Alternatives to Wooden Beehives?
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  1. #1
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    Default Alternatives to Wooden Beehives?

    I'm hurting for a workshop since the Fires back in late 2017 got my bee yard, home and workshop.

    I might accept an alternative to a wood shop if I can get the bees to accept the resulting hives.

    I am considering a hot wire bow and cutting up styrofoam to make temporary boxes, as well as political signs (a.k.a. Coroplast) with wood ends.

    Composite beehives with one material inside and another outside are a possibility. Bricks are another. Waxed cardboard is still another. I know there are nearly infinite others.

    Anybody have any ideas for cheap, small, quickie production setups?

    I'll just have to bit the bullet and purchase frames or wait until I can get the wood shop running.

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  3. #2
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    Apr 2017
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    Default Re: Alternatives to Wooden Beehives?

    Understanding that polystyrene and polyurethane foams are different, You could try making hives out of the 1" foam board sold at the big box stores. Dont even need the hot wire, you can cut it cleanly with a utility knife. Of course if you make the hot wire cutter big enough, it might justfy the purchase of a Velocity RG kit.
    Thankfully, the bees are smarter than I am. They are doing well, in spite of my efforts to help them.

  4. #3
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    Default Re: Alternatives to Wooden Beehives?

    Look at MyMotherLode for plastic hives

  5. #4
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    Rutland County, Vermont,USA
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    Default Re: Alternatives to Wooden Beehives?

    Not an alternative to wood, but you could quickly build warre hives with ply cut at a home store, or just do yourself with a circular saw. They would at least get you up and running quick at low cost. J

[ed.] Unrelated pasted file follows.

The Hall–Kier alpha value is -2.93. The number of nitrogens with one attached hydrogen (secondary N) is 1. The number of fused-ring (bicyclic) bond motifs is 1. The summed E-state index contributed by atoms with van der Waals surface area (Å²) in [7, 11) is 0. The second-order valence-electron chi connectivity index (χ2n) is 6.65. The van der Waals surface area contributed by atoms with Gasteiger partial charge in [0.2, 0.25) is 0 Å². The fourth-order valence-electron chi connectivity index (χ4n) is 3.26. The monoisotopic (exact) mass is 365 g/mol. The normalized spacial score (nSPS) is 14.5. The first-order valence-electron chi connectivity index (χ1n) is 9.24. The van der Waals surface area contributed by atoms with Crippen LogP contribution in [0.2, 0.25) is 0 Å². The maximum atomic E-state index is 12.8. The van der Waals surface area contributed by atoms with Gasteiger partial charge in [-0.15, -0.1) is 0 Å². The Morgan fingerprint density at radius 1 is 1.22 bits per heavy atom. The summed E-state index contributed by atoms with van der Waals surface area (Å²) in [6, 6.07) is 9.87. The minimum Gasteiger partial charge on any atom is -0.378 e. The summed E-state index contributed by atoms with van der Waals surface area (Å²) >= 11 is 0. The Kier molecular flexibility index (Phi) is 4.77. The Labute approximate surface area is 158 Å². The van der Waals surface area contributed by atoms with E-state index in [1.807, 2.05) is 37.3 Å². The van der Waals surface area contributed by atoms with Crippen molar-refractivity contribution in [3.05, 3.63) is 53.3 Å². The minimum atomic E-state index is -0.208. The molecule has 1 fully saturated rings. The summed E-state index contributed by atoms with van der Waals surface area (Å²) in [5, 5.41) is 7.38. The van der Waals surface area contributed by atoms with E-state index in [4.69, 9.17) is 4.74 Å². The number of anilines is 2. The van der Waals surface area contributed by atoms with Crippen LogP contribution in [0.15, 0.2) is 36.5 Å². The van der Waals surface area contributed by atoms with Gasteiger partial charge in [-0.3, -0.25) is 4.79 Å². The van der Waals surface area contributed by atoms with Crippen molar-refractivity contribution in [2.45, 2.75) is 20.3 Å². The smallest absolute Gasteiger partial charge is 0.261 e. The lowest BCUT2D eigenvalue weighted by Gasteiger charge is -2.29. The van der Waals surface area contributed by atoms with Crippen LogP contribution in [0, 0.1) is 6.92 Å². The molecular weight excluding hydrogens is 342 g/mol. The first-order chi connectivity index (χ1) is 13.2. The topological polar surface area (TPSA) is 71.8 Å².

6. #5
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    Default Re: Alternatives to Wooden Beehives?

    Don't overlook the knocked down boxes available from Mann Lake and others. They cost less than I can buy the material for and I have a professional shop with pro suppliers; I'm not buying at retail. Clamps, glue and either screws/manual nails or a small compressor with a nail gun complete the task. Most of the other things can also be easily bought or built in the driveway using basic hand or hand-held power tools. You don't need a full shop.
    Humble assistant to beek Alison as well as family purveyor of luxury Bee condominiums and Paparazzi activities...

  7. #6
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    Default Re: Alternatives to Wooden Beehives?

    Kilo I feel for and have been there years ago.Went the cheap route on some and it always ended up costing way more in the long run.I know thats not what you want to hear but look at the long term and where you want to go with your bees.I started building a bit at the time.Selling a few nucs from what you have every year will get you lots of equipment.Building really cheap stuff will get you building stuff again the next year and so on.Not trying to discourage you just want you to look towards a good happy future with your bees.

  8. #7
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    Default Re: Alternatives to Wooden Beehives?

    Quote Originally Posted by Fivej View Post
    Not an alternative to wood, but you could quickly build warre hives with ply cut at a home store, or just do yourself with a circular saw. They would at least get you up and running quick at low cost. J
    If I were in that position, then I'd be thinking in terms of generating both boxes AND the bees to go in them. Boxes can be built much quicker than colonies of bees can grow - and so this is what I'd do:

    I'd suggest extending the above idea to dimensioning those 'Warre' boxes to fit whatever frames you intend to use - or maybe build horizontal hives (shorter ones if needs be) dimensioned in exactly the same way. Those kind of hives could be built outdoors or under some kind of crude cover. If you were to buy-in a small amount of frames, then those temporary boxes could then be used to build-up a seed-stock of colonies, whilst you then set about building sheds, a workshop, your 'proper' boxes and so on ...

    When making temporary boxes, pretty-much anything would do - no need to make roofs etc - use a sheet of tin or a tarp instead. A long hive could be crudely built in a couple of hours - handsaw, hammer and nails - or skil saw and screws - no need for paint or anything fancy.

    As I see it, the important thing is to get the slowest feature - the growing of colony numbers - up and running before anything else. That way the colonies can be building themselves up at the same time you're building-up the long-term infrastructure.

    Personally, if under pressure of time I wouldn't consider experimenting with any material I wasn't fully familiar with.

    Best of luck with this project.
    LJ
    A Heretics Guide to Beekeeping http://heretics-guide.atwebpages.com/

  9. #8
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    Default Re: Alternatives to Wooden Beehives?